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Manual locking hub diameter/size?


alwaysFlOoReD

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Do you have wheel spacers? Running lug nuts with that little of thread engagement would worry me.
Good point, but...
If you look close the studs are all the way to the end of the threads. The portion that is exposed is not threaded.
 


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Good point, but...
If you look close the studs are all the way to the end of the threads. The portion that is exposed is not threaded.
The end of the studs are tapered for easier starting of the lug nuts just like bolts are. So, they should be poking past the threaded portion of the lug nuts by at least a couple threads for full strength engagement. His point does have validity to it. Is it weakened enough to matter? I supposed it depends on how the truck is used and driven. I wouldn't do it.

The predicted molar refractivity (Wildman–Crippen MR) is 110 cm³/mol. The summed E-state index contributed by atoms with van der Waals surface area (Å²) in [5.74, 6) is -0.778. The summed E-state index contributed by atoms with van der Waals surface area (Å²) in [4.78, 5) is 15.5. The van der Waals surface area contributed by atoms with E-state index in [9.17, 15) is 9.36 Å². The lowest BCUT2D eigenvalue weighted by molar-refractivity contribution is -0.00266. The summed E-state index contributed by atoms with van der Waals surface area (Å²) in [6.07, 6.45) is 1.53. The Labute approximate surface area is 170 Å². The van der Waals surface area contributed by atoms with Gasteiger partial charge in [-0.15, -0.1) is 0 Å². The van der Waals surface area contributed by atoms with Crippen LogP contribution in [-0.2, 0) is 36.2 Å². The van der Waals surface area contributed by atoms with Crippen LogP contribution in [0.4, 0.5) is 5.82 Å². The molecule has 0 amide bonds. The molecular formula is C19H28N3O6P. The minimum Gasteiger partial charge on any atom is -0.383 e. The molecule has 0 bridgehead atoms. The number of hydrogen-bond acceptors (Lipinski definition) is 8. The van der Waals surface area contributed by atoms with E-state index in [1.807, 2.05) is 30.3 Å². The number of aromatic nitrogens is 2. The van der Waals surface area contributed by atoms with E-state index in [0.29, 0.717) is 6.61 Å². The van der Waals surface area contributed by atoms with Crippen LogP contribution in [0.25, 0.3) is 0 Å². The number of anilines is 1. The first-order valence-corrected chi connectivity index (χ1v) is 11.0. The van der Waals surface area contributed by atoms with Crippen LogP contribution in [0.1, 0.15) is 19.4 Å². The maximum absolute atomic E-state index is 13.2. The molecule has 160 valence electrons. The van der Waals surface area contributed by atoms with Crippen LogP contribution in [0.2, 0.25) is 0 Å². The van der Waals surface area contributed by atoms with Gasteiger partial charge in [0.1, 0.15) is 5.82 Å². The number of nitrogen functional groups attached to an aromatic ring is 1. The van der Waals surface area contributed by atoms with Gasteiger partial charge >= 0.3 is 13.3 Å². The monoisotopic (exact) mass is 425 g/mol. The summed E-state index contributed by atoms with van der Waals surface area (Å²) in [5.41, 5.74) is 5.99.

alwaysFlOoReD

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The end of the studs are tapered for easier starting of the lug nuts just like bolts are. So, they should be poking past the threaded portion of the lug nuts by at least a couple threads for full strength engagement. His point does have validity to it. Is it weakened enough to matter? I supposed it depends on how the truck is used and driven. I wouldn't do it.
Took another look. You're correct. I've no doubt in @4x4junkie abilities. Perhaps he could provide an explanation.
My knowledge is that thread engagement should be equal to or longer than the diameter of the shank.
 

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Good point, but...
If you look close the studs are all the way to the end of the threads. The portion that is exposed is not threaded.